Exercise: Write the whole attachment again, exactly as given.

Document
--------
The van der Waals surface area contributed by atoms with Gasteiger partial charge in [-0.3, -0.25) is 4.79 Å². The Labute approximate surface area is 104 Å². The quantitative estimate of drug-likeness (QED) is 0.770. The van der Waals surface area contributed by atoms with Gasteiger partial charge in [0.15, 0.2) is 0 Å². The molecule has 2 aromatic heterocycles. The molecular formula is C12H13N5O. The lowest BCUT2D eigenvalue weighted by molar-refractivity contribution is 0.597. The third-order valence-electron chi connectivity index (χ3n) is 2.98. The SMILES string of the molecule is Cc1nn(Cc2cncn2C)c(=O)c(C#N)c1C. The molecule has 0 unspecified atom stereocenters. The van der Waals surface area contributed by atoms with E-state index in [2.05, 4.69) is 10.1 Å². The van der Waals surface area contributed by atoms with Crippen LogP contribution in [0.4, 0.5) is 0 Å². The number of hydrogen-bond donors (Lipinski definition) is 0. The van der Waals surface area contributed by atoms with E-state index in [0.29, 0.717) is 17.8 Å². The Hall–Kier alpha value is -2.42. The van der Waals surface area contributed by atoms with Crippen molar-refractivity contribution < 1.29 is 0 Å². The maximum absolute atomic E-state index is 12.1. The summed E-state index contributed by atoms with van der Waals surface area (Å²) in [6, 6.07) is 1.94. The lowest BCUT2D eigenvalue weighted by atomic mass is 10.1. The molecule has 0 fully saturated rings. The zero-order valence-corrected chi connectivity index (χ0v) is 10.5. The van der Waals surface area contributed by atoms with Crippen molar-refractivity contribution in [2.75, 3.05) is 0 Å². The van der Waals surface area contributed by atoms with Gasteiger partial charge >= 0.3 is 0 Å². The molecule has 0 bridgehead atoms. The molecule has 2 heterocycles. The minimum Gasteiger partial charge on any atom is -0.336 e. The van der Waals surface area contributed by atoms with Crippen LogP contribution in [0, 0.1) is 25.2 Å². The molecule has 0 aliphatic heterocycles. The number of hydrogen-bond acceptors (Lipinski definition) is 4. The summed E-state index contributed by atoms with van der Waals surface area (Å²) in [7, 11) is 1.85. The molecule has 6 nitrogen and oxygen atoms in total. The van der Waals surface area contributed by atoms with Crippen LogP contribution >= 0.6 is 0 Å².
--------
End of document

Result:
The van der Waals surface area contributed by atoms with Gasteiger partial charge in [-0.3, -0.25) is 4.79 Å². The Labute approximate surface area is 104 Å². The quantitative estimate of drug-likeness (QED) is 0.770. The van der Waals surface area contributed by atoms with Gasteiger partial charge in [0.15, 0.2) is 0 Å². The molecule has 2 aromatic heterocycles. The molecular formula is C12H13N5O. The lowest BCUT2D eigenvalue weighted by molar-refractivity contribution is 0.597. The third-order valence-electron chi connectivity index (χ3n) is 2.98. The SMILES string of the molecule is Cc1nn(Cc2cncn2C)c(=O)c(C#N)c1C. The molecule has 0 unspecified atom stereocenters. The van der Waals surface area contributed by atoms with E-state index in [2.05, 4.69) is 10.1 Å². The van der Waals surface area contributed by atoms with Crippen LogP contribution in [0.4, 0.5) is 0 Å². The number of hydrogen-bond donors (Lipinski definition) is 0. The van der Waals surface area contributed by atoms with E-state index in [0.29, 0.717) is 17.8 Å². The Hall–Kier alpha value is -2.42. The van der Waals surface area contributed by atoms with Crippen molar-refractivity contribution < 1.29 is 0 Å². The maximum absolute atomic E-state index is 12.1. The summed E-state index contributed by atoms with van der Waals surface area (Å²) in [6, 6.07) is 1.94. The lowest BCUT2D eigenvalue weighted by atomic mass is 10.1. The molecule has 0 fully saturated rings. The zero-order valence-corrected chi connectivity index (χ0v) is 10.5. The van der Waals surface area contributed by atoms with Crippen molar-refractivity contribution in [2.75, 3.05) is 0 Å². The van der Waals surface area contributed by atoms with Gasteiger partial charge >= 0.3 is 0 Å². The molecule has 0 bridgehead atoms. The molecule has 2 heterocycles. The minimum Gasteiger partial charge on any atom is -0.336 e. The van der Waals surface area contributed by atoms with Crippen LogP contribution in [0, 0.1) is 25.2 Å². The molecule has 0 aliphatic heterocycles. The number of hydrogen-bond acceptors (Lipinski definition) is 4. The summed E-state index contributed by atoms with van der Waals surface area (Å²) in [7, 11) is 1.85. The molecule has 6 nitrogen and oxygen atoms in total. The van der Waals surface area contributed by atoms with Crippen LogP contribution >= 0.6 is 0 Å².